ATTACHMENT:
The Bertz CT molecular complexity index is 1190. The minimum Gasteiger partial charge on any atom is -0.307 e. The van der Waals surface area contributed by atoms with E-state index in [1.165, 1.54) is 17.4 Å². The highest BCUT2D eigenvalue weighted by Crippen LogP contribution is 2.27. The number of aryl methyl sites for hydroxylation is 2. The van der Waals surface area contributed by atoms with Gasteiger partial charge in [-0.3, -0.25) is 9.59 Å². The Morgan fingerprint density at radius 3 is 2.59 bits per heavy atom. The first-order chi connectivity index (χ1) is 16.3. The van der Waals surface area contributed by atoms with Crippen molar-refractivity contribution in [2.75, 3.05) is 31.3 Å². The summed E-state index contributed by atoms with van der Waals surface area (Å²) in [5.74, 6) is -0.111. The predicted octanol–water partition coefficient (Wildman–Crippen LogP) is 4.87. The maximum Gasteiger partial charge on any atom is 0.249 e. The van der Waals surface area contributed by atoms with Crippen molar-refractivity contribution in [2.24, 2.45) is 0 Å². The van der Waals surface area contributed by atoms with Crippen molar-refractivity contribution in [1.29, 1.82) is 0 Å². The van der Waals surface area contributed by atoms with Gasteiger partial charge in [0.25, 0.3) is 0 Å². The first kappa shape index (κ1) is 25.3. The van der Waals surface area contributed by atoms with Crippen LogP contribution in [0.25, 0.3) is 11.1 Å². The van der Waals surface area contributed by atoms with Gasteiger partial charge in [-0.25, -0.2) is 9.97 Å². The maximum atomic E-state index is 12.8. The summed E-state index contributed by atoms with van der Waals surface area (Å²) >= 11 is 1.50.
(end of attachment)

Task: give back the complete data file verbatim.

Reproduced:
The Bertz CT molecular complexity index is 1190. The minimum Gasteiger partial charge on any atom is -0.307 e. The van der Waals surface area contributed by atoms with E-state index in [1.165, 1.54) is 17.4 Å². The highest BCUT2D eigenvalue weighted by Crippen LogP contribution is 2.27. The number of aryl methyl sites for hydroxylation is 2. The van der Waals surface area contributed by atoms with Gasteiger partial charge in [-0.3, -0.25) is 9.59 Å². The Morgan fingerprint density at radius 3 is 2.59 bits per heavy atom. The first-order chi connectivity index (χ1) is 16.3. The van der Waals surface area contributed by atoms with Crippen molar-refractivity contribution in [2.75, 3.05) is 31.3 Å². The summed E-state index contributed by atoms with van der Waals surface area (Å²) in [5.74, 6) is -0.111. The predicted octanol–water partition coefficient (Wildman–Crippen LogP) is 4.87. The maximum Gasteiger partial charge on any atom is 0.249 e. The van der Waals surface area contributed by atoms with Crippen molar-refractivity contribution in [2.24, 2.45) is 0 Å². The van der Waals surface area contributed by atoms with Crippen molar-refractivity contribution in [1.29, 1.82) is 0 Å². The van der Waals surface area contributed by atoms with Gasteiger partial charge in [0.25, 0.3) is 0 Å². The first kappa shape index (κ1) is 25.3. The van der Waals surface area contributed by atoms with Crippen LogP contribution in [0.25, 0.3) is 11.1 Å². The van der Waals surface area contributed by atoms with Gasteiger partial charge in [-0.25, -0.2) is 9.97 Å². The maximum atomic E-state index is 12.8. The summed E-state index contributed by atoms with van der Waals surface area (Å²) >= 11 is 1.50.